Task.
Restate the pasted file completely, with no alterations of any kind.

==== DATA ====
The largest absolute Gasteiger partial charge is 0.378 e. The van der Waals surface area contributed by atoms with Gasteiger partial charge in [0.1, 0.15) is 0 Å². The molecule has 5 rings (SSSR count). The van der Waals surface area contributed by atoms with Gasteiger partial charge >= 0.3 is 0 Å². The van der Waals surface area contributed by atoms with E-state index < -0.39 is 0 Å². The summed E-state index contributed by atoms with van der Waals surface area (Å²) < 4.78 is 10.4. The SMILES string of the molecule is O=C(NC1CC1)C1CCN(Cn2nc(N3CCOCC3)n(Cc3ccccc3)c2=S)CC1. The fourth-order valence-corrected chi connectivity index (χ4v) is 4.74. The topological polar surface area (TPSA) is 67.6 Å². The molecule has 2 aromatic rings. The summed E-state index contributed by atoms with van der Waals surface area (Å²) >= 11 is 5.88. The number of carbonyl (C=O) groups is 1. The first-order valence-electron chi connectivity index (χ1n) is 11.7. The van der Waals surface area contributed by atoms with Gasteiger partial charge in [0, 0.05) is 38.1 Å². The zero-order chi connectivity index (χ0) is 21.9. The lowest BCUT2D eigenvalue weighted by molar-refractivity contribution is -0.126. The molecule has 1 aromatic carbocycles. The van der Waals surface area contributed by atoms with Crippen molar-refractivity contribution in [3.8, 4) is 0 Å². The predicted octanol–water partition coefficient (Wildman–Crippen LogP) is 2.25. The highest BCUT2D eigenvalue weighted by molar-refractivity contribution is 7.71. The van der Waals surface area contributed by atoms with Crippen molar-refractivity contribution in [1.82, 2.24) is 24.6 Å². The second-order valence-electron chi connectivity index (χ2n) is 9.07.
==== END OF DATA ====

The largest absolute Gasteiger partial charge is 0.378 e. The van der Waals surface area contributed by atoms with Gasteiger partial charge in [0.1, 0.15) is 0 Å². The molecule has 5 rings (SSSR count). The van der Waals surface area contributed by atoms with Gasteiger partial charge >= 0.3 is 0 Å². The van der Waals surface area contributed by atoms with E-state index < -0.39 is 0 Å². The summed E-state index contributed by atoms with van der Waals surface area (Å²) < 4.78 is 10.4. The SMILES string of the molecule is O=C(NC1CC1)C1CCN(Cn2nc(N3CCOCC3)n(Cc3ccccc3)c2=S)CC1. The fourth-order valence-corrected chi connectivity index (χ4v) is 4.74. The topological polar surface area (TPSA) is 67.6 Å². The molecule has 2 aromatic rings. The summed E-state index contributed by atoms with van der Waals surface area (Å²) >= 11 is 5.88. The number of carbonyl (C=O) groups is 1. The first-order valence-electron chi connectivity index (χ1n) is 11.7. The van der Waals surface area contributed by atoms with Gasteiger partial charge in [0, 0.05) is 38.1 Å². The zero-order chi connectivity index (χ0) is 21.9. The lowest BCUT2D eigenvalue weighted by molar-refractivity contribution is -0.126. The molecule has 1 aromatic carbocycles. The van der Waals surface area contributed by atoms with Crippen molar-refractivity contribution in [3.8, 4) is 0 Å². The predicted octanol–water partition coefficient (Wildman–Crippen LogP) is 2.25. The highest BCUT2D eigenvalue weighted by molar-refractivity contribution is 7.71. The van der Waals surface area contributed by atoms with Crippen molar-refractivity contribution in [1.82, 2.24) is 24.6 Å². The second-order valence-electron chi connectivity index (χ2n) is 9.07.